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Original article
Genetic architectures of ADME genes in five Eurasian admixed populations and implications for drug safety and efficacy
  1. Jing Li1,
  2. Haiyi Lou1,
  3. Xiong Yang1,
  4. Dongsheng Lu1,
  5. Shilin Li2,
  6. Li Jin2,
  7. Xinwei Pan2,
  8. Wenjun Yang3,
  9. Manshu Song4,
  10. Dolikun Mamatyusupu5,
  11. Shuhua Xu1
  1. 1Max Planck Independent Research Group on Population Genomics, Chinese Academy of Sciences and Max Planck Society (CAS-MPG) Partner Institute for Computational Biology (PICB), Shanghai Institutes for Biological Sciences, Chinese Academy of Sciences, Shanghai, China
  2. 2State Key Laboratory of Genetic Engineering and Ministry of Education (MOE) Key Laboratory of Contemporary Anthropology, School of Life Sciences, Fudan University, Shanghai, China
  3. 3Key Laboratory of Reproduction and Heredity of Ningxia Region, Ningxia Medical University, Yinchuan, Ningxia, China
  4. 4School of Public Health, Capital Medical University and Municipal Key Laboratory of Clinical Epidemiology, Beijing, China
  5. 5College of the Life Sciences and Technology, Xinjiang University, Urumqi, China
  1. Correspondence to Professor Shuhua Xu, Max Planck Independent Research Group on Population Genomics, Chinese Academy of Sciences and Max Planck Society (CAS-MPG) Partner Institute for Computational Biology (PICB), Shanghai Institutes for Biological Sciences, Chinese Academy of Sciences, Shanghai 200031, China; xushua{at}picb.ac.cn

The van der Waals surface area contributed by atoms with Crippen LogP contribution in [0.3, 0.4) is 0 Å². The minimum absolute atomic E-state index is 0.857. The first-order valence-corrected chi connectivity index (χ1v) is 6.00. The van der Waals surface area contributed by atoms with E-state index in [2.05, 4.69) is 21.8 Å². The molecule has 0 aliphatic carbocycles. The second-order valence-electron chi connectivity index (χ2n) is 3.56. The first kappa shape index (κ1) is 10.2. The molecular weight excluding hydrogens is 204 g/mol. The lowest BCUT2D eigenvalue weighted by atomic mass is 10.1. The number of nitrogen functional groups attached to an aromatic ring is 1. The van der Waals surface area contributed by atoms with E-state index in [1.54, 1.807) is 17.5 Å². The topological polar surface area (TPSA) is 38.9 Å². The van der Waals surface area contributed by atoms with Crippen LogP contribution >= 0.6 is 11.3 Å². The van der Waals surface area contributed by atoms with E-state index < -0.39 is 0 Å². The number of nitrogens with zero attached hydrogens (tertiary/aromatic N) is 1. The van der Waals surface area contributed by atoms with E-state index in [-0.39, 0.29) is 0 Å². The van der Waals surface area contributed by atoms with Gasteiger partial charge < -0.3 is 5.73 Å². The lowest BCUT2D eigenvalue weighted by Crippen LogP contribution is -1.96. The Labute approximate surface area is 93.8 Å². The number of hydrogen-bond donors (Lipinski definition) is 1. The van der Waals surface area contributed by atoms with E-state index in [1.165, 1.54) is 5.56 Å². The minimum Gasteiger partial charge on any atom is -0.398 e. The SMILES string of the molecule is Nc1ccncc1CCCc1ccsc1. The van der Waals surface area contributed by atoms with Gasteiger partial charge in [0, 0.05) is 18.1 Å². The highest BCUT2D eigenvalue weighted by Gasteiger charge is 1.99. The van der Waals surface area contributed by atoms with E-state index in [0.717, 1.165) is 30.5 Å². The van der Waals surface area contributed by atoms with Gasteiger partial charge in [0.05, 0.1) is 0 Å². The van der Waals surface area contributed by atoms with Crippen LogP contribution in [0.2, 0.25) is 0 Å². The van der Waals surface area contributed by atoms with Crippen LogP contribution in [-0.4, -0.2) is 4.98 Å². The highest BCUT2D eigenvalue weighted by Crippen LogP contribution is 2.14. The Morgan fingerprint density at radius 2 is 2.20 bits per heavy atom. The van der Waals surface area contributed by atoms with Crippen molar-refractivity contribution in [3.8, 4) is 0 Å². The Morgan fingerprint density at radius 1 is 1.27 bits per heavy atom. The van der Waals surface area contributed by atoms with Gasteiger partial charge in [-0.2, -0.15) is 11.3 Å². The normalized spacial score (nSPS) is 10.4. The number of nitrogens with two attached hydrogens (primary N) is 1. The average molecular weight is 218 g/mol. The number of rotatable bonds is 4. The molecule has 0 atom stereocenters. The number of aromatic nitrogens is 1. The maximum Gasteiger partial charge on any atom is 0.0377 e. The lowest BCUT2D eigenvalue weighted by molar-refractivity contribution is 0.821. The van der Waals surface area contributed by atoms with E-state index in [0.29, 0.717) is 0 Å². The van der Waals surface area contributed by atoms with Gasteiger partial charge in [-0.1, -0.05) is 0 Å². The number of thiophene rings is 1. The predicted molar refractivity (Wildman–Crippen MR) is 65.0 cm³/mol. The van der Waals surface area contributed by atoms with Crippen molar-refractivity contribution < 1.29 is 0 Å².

Abstract

Background Drug absorption, distribution, metabolism and excretion (ADME) contribute to the high heterogeneity of drug responses in humans. However, the same standard for drug dosage has been applied to all populations in China although genetic differences in ADME genes are expected to exist in different ethnic groups. In particular, the ethnic minorities in northwestern China with substantial ancestry contribution from Western Eurasian people might violate such a single unified standard.

Methods In this study, we used Affymetrix SNP Array 6.0 to investigate the genetic diversity of 282 ADME genes in five northwestern Chinese minority populations, namely, Tajik, Uyghur, Kazakh, Kirgiz and Hui, and attempted to identify the highly differential SNPs and haplotypes and further explore their clinical implications.

Results We found that genetic diversity of many ADME genes in the five minority groups was substantially different from those in the Han Chinese population. For instance, we identified 10 functional SNPs with substantial allele frequency differences, 14 functional SNPs with highly different heterozygous states and eight genes with significant haplotype differences between these admixed minority populations and the Han Chinese population. We further confirmed that these differences mainly resulted from the European gene flow, that is, this gene flow increased the genetic diversity in the admixed populations.

Conclusions These results suggest that the ADME genes vary substantially among different Chinese ethnic groups. We suggest it could cause potential clinical risk if the same dosage of substances (eg, antitumour drugs) is used without considering population stratification.

  • Molecular genetics
  • Microarray
  • Genome-wide

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